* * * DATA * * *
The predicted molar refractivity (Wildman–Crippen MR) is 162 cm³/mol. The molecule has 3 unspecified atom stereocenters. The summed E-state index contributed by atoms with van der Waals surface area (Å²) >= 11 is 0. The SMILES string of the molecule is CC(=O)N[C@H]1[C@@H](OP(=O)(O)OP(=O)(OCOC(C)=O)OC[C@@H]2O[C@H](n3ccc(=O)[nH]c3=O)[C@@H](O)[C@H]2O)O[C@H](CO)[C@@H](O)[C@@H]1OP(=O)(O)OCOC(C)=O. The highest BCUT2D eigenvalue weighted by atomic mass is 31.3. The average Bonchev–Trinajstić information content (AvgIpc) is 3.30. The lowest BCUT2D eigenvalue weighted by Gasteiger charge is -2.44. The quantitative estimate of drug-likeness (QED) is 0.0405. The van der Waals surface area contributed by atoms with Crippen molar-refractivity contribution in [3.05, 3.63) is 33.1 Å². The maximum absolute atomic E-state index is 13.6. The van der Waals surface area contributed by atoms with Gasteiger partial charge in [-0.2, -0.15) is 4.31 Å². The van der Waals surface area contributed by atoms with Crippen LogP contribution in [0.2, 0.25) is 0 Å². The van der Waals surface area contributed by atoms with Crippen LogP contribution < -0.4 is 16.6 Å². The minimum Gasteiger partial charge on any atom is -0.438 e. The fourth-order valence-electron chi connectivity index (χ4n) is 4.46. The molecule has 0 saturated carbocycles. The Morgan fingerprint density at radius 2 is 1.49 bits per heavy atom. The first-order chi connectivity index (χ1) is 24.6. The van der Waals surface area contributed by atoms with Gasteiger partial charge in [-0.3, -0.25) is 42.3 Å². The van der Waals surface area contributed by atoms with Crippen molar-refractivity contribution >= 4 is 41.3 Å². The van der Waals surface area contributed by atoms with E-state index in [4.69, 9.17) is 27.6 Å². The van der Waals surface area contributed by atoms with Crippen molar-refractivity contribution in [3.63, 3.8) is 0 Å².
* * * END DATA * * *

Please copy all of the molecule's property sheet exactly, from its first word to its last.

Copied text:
The predicted molar refractivity (Wildman–Crippen MR) is 162 cm³/mol. The molecule has 3 unspecified atom stereocenters. The summed E-state index contributed by atoms with van der Waals surface area (Å²) >= 11 is 0. The SMILES string of the molecule is CC(=O)N[C@H]1[C@@H](OP(=O)(O)OP(=O)(OCOC(C)=O)OC[C@@H]2O[C@H](n3ccc(=O)[nH]c3=O)[C@@H](O)[C@H]2O)O[C@H](CO)[C@@H](O)[C@@H]1OP(=O)(O)OCOC(C)=O. The highest BCUT2D eigenvalue weighted by atomic mass is 31.3. The average Bonchev–Trinajstić information content (AvgIpc) is 3.30. The lowest BCUT2D eigenvalue weighted by Gasteiger charge is -2.44. The quantitative estimate of drug-likeness (QED) is 0.0405. The van der Waals surface area contributed by atoms with Crippen molar-refractivity contribution in [3.05, 3.63) is 33.1 Å². The maximum absolute atomic E-state index is 13.6. The van der Waals surface area contributed by atoms with Gasteiger partial charge in [-0.2, -0.15) is 4.31 Å². The van der Waals surface area contributed by atoms with Crippen LogP contribution in [0.2, 0.25) is 0 Å². The van der Waals surface area contributed by atoms with Crippen LogP contribution < -0.4 is 16.6 Å². The minimum Gasteiger partial charge on any atom is -0.438 e. The fourth-order valence-electron chi connectivity index (χ4n) is 4.46. The molecule has 0 saturated carbocycles. The Morgan fingerprint density at radius 2 is 1.49 bits per heavy atom. The first-order chi connectivity index (χ1) is 24.6. The van der Waals surface area contributed by atoms with Gasteiger partial charge in [-0.3, -0.25) is 42.3 Å². The van der Waals surface area contributed by atoms with Crippen molar-refractivity contribution >= 4 is 41.3 Å². The van der Waals surface area contributed by atoms with E-state index in [4.69, 9.17) is 27.6 Å². The van der Waals surface area contributed by atoms with Crippen molar-refractivity contribution in [3.63, 3.8) is 0 Å².